Farm Futures Logo

7 ag stories you might have missed this week - March 22, 2019

Roundup suit, negotiations with China and African swine fever among ag news of the week.

Janet Kubat Willette

March 22, 2019

2 Min Read

Missed some ag news this week. Here’s a quick catch-up on agricultural news of the week.

1. Ed Hardeman, one of more than 11,200 people in the U.S. suing Bayer over claims exposure to Roundup caused their cancer, won the first phase of his trial on Tuesday. – Farm Futures

2. With flooding throughout the Midwest, Iowa Deputy Secretary of Agriculture Julie Kenney says livestock feed that comes in contact with floodwaters should not be fed. The Missouri River is flooding southwestern Iowa and towns in Nebraska have been evacuated because of rising floodwaters. – Wallaces Farmer

3. Agriculture Secretary Sonny Perdue says negotiations with China aren’t moving as quickly as they should be. – Financial Times

4. China’s 2019 pork imports are set to double from last year. China has reported 113 outbreaks of African swine fever since last August. There is no vaccine for ASF. – Reuters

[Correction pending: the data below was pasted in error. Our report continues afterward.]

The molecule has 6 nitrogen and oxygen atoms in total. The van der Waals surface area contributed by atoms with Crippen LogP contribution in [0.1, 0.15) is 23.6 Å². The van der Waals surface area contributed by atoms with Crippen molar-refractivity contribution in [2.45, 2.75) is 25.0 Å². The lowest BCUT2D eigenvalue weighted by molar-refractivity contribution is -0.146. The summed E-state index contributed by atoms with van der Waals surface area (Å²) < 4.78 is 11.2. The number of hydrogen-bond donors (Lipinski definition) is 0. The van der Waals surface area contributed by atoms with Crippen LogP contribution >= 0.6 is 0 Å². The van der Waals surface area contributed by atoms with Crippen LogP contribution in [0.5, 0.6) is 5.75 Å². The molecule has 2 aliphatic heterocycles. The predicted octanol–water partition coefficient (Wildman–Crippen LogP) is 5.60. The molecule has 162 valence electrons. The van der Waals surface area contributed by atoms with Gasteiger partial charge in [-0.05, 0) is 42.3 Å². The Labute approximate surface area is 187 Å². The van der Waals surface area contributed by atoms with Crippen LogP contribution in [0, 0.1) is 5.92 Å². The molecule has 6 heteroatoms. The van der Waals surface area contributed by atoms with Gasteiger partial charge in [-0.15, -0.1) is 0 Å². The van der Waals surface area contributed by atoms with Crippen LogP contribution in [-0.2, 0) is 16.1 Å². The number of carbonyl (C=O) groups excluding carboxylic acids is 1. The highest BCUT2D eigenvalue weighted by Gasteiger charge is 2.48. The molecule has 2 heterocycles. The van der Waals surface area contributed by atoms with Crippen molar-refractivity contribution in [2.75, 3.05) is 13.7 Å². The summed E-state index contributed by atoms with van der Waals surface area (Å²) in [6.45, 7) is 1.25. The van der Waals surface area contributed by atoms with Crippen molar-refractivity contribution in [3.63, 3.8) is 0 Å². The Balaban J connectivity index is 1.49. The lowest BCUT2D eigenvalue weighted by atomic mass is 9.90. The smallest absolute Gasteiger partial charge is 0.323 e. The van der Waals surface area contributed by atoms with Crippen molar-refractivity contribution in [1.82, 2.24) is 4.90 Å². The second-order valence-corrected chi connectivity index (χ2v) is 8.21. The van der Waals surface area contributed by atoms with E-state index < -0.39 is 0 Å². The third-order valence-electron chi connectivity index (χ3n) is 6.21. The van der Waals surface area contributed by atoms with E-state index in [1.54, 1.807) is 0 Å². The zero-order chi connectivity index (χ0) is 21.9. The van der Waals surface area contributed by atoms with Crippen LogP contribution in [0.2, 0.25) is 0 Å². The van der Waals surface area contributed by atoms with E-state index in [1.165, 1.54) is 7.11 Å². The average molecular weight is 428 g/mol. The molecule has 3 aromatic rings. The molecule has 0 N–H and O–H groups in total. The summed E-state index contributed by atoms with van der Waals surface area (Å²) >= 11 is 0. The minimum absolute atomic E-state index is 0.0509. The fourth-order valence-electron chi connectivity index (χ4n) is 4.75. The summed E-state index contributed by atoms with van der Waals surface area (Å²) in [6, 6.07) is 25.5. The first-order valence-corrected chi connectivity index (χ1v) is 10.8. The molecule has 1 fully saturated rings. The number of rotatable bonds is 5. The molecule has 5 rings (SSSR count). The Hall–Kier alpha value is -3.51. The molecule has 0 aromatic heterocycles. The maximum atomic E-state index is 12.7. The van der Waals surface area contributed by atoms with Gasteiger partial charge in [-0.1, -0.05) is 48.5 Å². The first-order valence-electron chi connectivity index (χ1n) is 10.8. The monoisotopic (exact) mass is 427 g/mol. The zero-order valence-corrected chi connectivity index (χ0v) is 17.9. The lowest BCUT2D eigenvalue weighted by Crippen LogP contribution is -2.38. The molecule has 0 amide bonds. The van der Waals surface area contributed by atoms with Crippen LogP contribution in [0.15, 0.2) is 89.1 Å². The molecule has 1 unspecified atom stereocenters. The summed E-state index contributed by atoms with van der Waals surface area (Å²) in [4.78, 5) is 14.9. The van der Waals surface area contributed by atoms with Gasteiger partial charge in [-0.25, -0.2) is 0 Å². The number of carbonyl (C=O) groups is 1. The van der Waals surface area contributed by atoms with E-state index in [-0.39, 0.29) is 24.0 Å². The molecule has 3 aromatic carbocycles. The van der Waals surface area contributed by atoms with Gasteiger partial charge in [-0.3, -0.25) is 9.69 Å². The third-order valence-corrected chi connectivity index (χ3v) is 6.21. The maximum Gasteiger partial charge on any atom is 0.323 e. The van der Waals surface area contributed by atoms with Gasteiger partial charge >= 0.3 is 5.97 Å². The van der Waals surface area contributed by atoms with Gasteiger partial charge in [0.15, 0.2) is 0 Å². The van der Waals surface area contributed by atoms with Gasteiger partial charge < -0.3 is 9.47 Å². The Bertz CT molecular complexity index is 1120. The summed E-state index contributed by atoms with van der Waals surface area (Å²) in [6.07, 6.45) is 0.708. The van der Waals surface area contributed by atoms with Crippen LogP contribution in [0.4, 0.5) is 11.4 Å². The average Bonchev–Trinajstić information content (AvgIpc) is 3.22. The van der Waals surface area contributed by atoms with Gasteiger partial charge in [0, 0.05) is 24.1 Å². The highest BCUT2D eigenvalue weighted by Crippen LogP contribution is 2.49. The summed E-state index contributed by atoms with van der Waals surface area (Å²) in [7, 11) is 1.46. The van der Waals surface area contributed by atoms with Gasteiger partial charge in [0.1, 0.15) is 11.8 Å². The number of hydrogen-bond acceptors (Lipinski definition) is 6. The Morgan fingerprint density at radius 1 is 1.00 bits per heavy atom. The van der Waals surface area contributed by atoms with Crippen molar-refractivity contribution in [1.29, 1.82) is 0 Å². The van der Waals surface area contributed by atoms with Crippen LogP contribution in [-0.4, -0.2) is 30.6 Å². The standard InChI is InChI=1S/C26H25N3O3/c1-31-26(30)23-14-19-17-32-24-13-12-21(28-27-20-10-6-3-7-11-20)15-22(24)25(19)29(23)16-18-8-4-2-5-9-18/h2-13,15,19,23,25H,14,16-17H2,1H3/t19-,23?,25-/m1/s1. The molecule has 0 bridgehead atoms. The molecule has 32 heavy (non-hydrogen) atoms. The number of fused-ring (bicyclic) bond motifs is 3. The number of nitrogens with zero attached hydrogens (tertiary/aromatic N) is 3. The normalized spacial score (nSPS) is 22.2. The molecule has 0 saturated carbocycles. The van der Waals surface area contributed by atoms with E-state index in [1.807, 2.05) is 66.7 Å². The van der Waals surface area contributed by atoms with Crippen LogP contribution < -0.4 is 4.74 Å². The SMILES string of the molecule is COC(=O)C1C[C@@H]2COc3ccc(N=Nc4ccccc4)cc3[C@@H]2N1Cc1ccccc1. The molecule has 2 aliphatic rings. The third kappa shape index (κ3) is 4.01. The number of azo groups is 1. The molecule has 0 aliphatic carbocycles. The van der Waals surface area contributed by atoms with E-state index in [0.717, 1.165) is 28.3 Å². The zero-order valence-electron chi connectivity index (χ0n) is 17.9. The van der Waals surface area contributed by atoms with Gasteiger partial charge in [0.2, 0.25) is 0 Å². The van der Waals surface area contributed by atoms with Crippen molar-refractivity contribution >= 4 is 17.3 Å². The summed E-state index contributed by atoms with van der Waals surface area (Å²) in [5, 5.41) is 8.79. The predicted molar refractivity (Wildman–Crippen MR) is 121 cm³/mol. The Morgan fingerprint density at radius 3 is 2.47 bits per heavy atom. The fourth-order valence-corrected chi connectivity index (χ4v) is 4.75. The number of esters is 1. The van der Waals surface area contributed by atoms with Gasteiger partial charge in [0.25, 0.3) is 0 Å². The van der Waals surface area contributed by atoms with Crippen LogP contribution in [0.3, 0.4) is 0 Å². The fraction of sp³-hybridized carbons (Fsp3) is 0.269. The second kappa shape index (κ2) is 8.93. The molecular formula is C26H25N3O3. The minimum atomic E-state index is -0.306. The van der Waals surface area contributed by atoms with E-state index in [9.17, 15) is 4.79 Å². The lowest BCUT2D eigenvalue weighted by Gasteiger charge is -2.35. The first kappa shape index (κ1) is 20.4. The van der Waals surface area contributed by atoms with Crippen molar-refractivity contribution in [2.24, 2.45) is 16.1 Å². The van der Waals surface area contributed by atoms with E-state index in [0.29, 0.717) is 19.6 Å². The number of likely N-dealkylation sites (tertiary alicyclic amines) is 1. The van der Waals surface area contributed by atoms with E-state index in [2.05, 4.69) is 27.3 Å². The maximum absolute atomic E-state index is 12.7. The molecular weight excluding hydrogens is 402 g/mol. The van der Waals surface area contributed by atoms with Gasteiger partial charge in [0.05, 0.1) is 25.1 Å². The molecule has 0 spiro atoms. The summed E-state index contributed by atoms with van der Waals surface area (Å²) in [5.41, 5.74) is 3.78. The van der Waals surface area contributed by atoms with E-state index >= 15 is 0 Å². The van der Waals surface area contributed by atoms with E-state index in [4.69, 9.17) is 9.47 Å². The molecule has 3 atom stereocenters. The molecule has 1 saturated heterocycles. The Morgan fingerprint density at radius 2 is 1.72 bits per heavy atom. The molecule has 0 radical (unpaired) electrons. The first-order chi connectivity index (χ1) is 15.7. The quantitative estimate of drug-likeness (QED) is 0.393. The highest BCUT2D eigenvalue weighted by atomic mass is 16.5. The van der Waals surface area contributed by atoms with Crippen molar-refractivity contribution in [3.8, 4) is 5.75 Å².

5. Two Pennsylvania farmers share their experiences with planting green. One has found that cover crops help get through dry spells. – American Agriculturalist

6. In a South Dakota State University survey, only 1% of those who had tried intensive rotational grazing had tried to discontinue it. More than half said they are planning to further intensify their systems. In continuous grazing, livestock have unrestricted access to the entire pasture throughout the grazing season. – Dakota Farmer

7. Where were the first tractors in the U.S. built? If you guessed Iowa, you’d be right. John Froehlich founded the Waterloo Gasoline Traction Engine Company. Froelich’s tractor was comprised of a gasoline engine mounted on a frame with a set of gears to power the rear wheels. It was the first successful liquid-fuel tractor. – The Des Moines Register

And your bonus.

It’s maple syrup season in Westmoreland, N.H., where best friends Stuart Adams and John Matthews are sugaring, making about 2,500 gallons of maple syrup annually. – American Agriculturalist

Subscribe to receive top agriculture news
Be informed daily with these free e-newsletters

You May Also Like